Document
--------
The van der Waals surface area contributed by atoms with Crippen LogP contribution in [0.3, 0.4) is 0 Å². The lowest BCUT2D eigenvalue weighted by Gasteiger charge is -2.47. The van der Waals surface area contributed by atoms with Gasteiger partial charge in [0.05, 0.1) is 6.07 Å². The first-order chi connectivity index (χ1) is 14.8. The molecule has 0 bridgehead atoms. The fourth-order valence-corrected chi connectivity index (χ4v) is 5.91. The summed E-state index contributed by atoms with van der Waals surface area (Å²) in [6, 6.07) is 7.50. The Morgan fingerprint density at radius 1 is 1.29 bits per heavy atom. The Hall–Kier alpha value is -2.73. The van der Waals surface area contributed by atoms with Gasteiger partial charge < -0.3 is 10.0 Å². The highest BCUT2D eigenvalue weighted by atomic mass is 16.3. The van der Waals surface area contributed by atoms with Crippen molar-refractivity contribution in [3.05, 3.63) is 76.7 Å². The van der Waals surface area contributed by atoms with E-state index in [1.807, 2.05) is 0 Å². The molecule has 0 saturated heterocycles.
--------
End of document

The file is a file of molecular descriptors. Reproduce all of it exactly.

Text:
The van der Waals surface area contributed by atoms with Crippen LogP contribution in [0.3, 0.4) is 0 Å². The lowest BCUT2D eigenvalue weighted by Gasteiger charge is -2.47. The van der Waals surface area contributed by atoms with Gasteiger partial charge in [0.05, 0.1) is 6.07 Å². The first-order chi connectivity index (χ1) is 14.8. The molecule has 0 bridgehead atoms. The fourth-order valence-corrected chi connectivity index (χ4v) is 5.91. The summed E-state index contributed by atoms with van der Waals surface area (Å²) in [6, 6.07) is 7.50. The Morgan fingerprint density at radius 1 is 1.29 bits per heavy atom. The Hall–Kier alpha value is -2.73. The van der Waals surface area contributed by atoms with Gasteiger partial charge < -0.3 is 10.0 Å². The highest BCUT2D eigenvalue weighted by atomic mass is 16.3. The van der Waals surface area contributed by atoms with Crippen molar-refractivity contribution in [3.05, 3.63) is 76.7 Å². The van der Waals surface area contributed by atoms with E-state index in [1.807, 2.05) is 0 Å². The molecule has 0 saturated heterocycles.